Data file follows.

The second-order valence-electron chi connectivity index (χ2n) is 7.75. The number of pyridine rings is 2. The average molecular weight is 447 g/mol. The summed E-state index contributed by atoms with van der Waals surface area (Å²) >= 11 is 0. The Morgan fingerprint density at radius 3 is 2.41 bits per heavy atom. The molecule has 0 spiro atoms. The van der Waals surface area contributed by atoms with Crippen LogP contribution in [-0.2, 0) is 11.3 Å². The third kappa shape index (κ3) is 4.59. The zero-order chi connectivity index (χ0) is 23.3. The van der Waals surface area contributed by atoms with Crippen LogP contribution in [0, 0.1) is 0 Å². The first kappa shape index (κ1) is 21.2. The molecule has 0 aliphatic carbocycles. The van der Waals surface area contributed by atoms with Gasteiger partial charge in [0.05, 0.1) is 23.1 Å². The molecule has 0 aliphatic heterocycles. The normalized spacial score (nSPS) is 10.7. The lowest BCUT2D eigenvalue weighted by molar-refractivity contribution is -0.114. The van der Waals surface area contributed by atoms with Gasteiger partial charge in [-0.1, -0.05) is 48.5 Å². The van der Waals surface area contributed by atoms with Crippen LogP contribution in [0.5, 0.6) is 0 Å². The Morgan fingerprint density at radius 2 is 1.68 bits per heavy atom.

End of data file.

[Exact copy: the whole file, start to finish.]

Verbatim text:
The second-order valence-electron chi connectivity index (χ2n) is 7.75. The number of pyridine rings is 2. The average molecular weight is 447 g/mol. The summed E-state index contributed by atoms with van der Waals surface area (Å²) >= 11 is 0. The Morgan fingerprint density at radius 3 is 2.41 bits per heavy atom. The molecule has 0 spiro atoms. The van der Waals surface area contributed by atoms with Crippen LogP contribution in [-0.2, 0) is 11.3 Å². The third kappa shape index (κ3) is 4.59. The zero-order chi connectivity index (χ0) is 23.3. The van der Waals surface area contributed by atoms with Crippen LogP contribution in [0, 0.1) is 0 Å². The first kappa shape index (κ1) is 21.2. The molecule has 0 aliphatic carbocycles. The van der Waals surface area contributed by atoms with Gasteiger partial charge in [0.05, 0.1) is 23.1 Å². The molecule has 0 aliphatic heterocycles. The normalized spacial score (nSPS) is 10.7. The lowest BCUT2D eigenvalue weighted by molar-refractivity contribution is -0.114. The van der Waals surface area contributed by atoms with Gasteiger partial charge in [-0.1, -0.05) is 48.5 Å². The van der Waals surface area contributed by atoms with Crippen LogP contribution in [0.5, 0.6) is 0 Å². The Morgan fingerprint density at radius 2 is 1.68 bits per heavy atom.